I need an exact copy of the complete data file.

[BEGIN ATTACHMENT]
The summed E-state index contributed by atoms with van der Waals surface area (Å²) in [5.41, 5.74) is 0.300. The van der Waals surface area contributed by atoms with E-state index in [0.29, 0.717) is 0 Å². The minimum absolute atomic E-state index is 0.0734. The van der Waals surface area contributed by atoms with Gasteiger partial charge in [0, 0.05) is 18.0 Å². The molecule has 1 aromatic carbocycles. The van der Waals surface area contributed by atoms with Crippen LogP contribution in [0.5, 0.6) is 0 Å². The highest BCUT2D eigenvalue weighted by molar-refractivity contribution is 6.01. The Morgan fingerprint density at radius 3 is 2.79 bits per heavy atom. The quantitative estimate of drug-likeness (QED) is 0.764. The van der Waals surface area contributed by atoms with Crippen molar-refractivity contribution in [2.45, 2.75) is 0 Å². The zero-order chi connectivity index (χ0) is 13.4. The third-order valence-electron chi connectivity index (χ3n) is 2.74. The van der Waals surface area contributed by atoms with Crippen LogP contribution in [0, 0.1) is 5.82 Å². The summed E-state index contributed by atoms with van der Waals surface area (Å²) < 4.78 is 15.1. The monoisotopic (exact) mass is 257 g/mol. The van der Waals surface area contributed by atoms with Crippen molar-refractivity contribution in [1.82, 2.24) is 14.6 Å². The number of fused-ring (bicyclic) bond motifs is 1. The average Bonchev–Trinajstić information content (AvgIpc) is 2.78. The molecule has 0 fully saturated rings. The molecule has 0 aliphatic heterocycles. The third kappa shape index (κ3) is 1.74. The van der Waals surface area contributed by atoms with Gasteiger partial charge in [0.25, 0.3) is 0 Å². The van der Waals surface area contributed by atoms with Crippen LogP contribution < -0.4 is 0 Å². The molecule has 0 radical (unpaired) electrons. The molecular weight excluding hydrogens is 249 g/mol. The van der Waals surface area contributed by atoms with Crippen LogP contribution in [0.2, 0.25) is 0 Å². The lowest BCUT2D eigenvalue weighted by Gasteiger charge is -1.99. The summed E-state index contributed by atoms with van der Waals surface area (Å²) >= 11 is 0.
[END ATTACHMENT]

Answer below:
The summed E-state index contributed by atoms with van der Waals surface area (Å²) in [5.41, 5.74) is 0.300. The van der Waals surface area contributed by atoms with E-state index in [0.29, 0.717) is 0 Å². The minimum absolute atomic E-state index is 0.0734. The van der Waals surface area contributed by atoms with Gasteiger partial charge in [0, 0.05) is 18.0 Å². The molecule has 1 aromatic carbocycles. The van der Waals surface area contributed by atoms with Crippen LogP contribution in [0.5, 0.6) is 0 Å². The highest BCUT2D eigenvalue weighted by molar-refractivity contribution is 6.01. The Morgan fingerprint density at radius 3 is 2.79 bits per heavy atom. The quantitative estimate of drug-likeness (QED) is 0.764. The van der Waals surface area contributed by atoms with Crippen molar-refractivity contribution in [2.45, 2.75) is 0 Å². The zero-order chi connectivity index (χ0) is 13.4. The third-order valence-electron chi connectivity index (χ3n) is 2.74. The van der Waals surface area contributed by atoms with Crippen LogP contribution in [0, 0.1) is 5.82 Å². The summed E-state index contributed by atoms with van der Waals surface area (Å²) < 4.78 is 15.1. The monoisotopic (exact) mass is 257 g/mol. The van der Waals surface area contributed by atoms with Crippen molar-refractivity contribution in [1.82, 2.24) is 14.6 Å². The number of fused-ring (bicyclic) bond motifs is 1. The average Bonchev–Trinajstić information content (AvgIpc) is 2.78. The molecule has 0 fully saturated rings. The molecule has 0 aliphatic heterocycles. The third kappa shape index (κ3) is 1.74. The van der Waals surface area contributed by atoms with Gasteiger partial charge in [0.25, 0.3) is 0 Å². The van der Waals surface area contributed by atoms with Crippen LogP contribution < -0.4 is 0 Å². The molecule has 0 radical (unpaired) electrons. The molecular weight excluding hydrogens is 249 g/mol. The van der Waals surface area contributed by atoms with Crippen LogP contribution in [0.2, 0.25) is 0 Å². The lowest BCUT2D eigenvalue weighted by Gasteiger charge is -1.99. The summed E-state index contributed by atoms with van der Waals surface area (Å²) >= 11 is 0.